1. Thorough knowledge and comprehension of one of the specialisations or subtracks as well as of the historiography of the specialisation, focusing particularly on the following: in the specialisation Cities, Migration and Global Interdependence: the manner in which migrations (of people, goods and ideas) between and within states have led to shifts (in cohesion, ethnic composition, policies, imaging, culture, and power relations) in the period 1600-2000, with a focus on (urban) networks (within and across borders); when focusing on an economic subject, on the origin and outcomes of the Great Divergence, developments in political economy since ca 1600, increasing global interdependence throughout the centuries, and the development of global governance in the twentieth century.

  2. Thorough knowledge and comprehension of the theoretical, conceptual and methodological aspects of the specialisation or subtrack in question, with a particular focus on the following:

  • in the specialisation *Cities, Migration and Global Interdependence**, including the subtrack Governance of Migration and Diversity: the interdisciplinary approach (application of theories, models and methods from social sciences and economics, when relevant), the comparative perspective (diachronic and synchronic) and working with a large variety of primary sources.

Learning objectives, pertaining to this Research Seminar

The student:

  1. gains knowledge and insight into Early Modern and Modern theoretical approaches to (in)equality and diversity;

  2. acquires the ability to study (in)equality and diversity from a comparative perspective (diachronic and synchronic);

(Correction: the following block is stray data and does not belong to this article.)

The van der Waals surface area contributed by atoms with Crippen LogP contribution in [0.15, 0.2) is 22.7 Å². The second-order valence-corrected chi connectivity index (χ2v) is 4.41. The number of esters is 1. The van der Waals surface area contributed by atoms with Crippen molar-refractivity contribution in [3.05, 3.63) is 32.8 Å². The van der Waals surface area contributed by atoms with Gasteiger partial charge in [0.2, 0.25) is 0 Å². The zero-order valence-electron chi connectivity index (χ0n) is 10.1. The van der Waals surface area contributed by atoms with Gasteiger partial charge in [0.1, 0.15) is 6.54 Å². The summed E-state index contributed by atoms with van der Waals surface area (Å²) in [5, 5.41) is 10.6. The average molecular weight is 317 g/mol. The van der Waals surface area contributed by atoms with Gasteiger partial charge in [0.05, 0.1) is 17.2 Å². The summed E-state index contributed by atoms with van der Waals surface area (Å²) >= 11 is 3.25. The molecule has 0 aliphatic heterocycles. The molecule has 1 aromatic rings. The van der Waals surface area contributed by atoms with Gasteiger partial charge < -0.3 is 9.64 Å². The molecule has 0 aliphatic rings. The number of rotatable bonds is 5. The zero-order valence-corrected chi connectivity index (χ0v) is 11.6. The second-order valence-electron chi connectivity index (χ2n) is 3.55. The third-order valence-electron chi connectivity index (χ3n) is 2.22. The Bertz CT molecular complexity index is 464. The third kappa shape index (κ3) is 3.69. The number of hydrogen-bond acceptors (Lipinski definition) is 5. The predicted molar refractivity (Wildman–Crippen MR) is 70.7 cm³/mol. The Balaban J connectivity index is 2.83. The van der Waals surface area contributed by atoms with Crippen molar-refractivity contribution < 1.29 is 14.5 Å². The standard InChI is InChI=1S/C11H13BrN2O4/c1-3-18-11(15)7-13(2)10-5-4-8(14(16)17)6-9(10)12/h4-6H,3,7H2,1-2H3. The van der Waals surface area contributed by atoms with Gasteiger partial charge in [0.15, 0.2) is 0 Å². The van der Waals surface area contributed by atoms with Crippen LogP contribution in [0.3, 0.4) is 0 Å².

3. acquires the ability to work with a large variety of primary sources;

  4. acquires the abilitity to work together with students from another academic discipline on a casestudy of inequality and/or diversity;

  5. (ResMA only): develops the ability to interpret a potentially complex corpus of sources; the ability to identify new approaches within existing academic debates; and acquires knowledge of the interdisciplinary aspects of the specialization.


The timetables are available through MyTimetable.

Mode of instruction

  • Seminar (compulsory attendance)

This means that students must attend every session of the course. If a student is not able to attend, he is required to notify the lecturer beforehand. The teacher will determine if and how the missed session can be compensated by an additional assignment. If specific restrictions apply to a particular course, the lecturer will notify the students at the beginning of the semester. If a student does not comply with the aforementioned requirements, the student will be excluded from the seminar.

Assessment method


  • Written paper (6500-7500 words, based on research in primary sources, excluding title page, table of contents, footnotes and bibliography)

measured learning objectives: 1-8, 11-15 (ResMA also 10 and 17)

  • Oral presentation

measured learning objectives: 3-7, 11-15

  • Assignment 1 (interdisciplinary project)

measured learning objectives: 16

  • Assignment 2 (submission preliminary paper)

measured learning objectives: 1-8, 11-15 (ResMA also 10 and 17)

  • Assignment 3 (peer review)

measured learning objectives: 9


  • Written paper: 70 %

  • Oral presentation: 10%

  • Assignment 1: 10%

  • Assignment 2: 5%

  • Assignment 3: 5%

The final grade for the course is established by determining the weighted average with the additional requirement that the written paper must always be sufficent.


Assignments and written papers should be handed in within the deadline as provided in the relevant course outline on Brightspace.


Should the overall mark be unsatisfactory, the paper is to be revised after consultation with the instructor.

Inspection and feedback

How and when a review of the written paper will take place will be disclosed together with the publication of the results at the latest. If a student requests a review within 30 days after publication of the results, a review of the written paper will have to be organised. 

Reading list

To be announced


Enrolment through MyStudyMap is mandatory.

General information about course and exam enrolment is available on the website.


  • For course related questions, contact the lecturer listed in the right information bar.

  • For questions about enrolment, admission, etc, contact the Education Administration Office: Huizinga.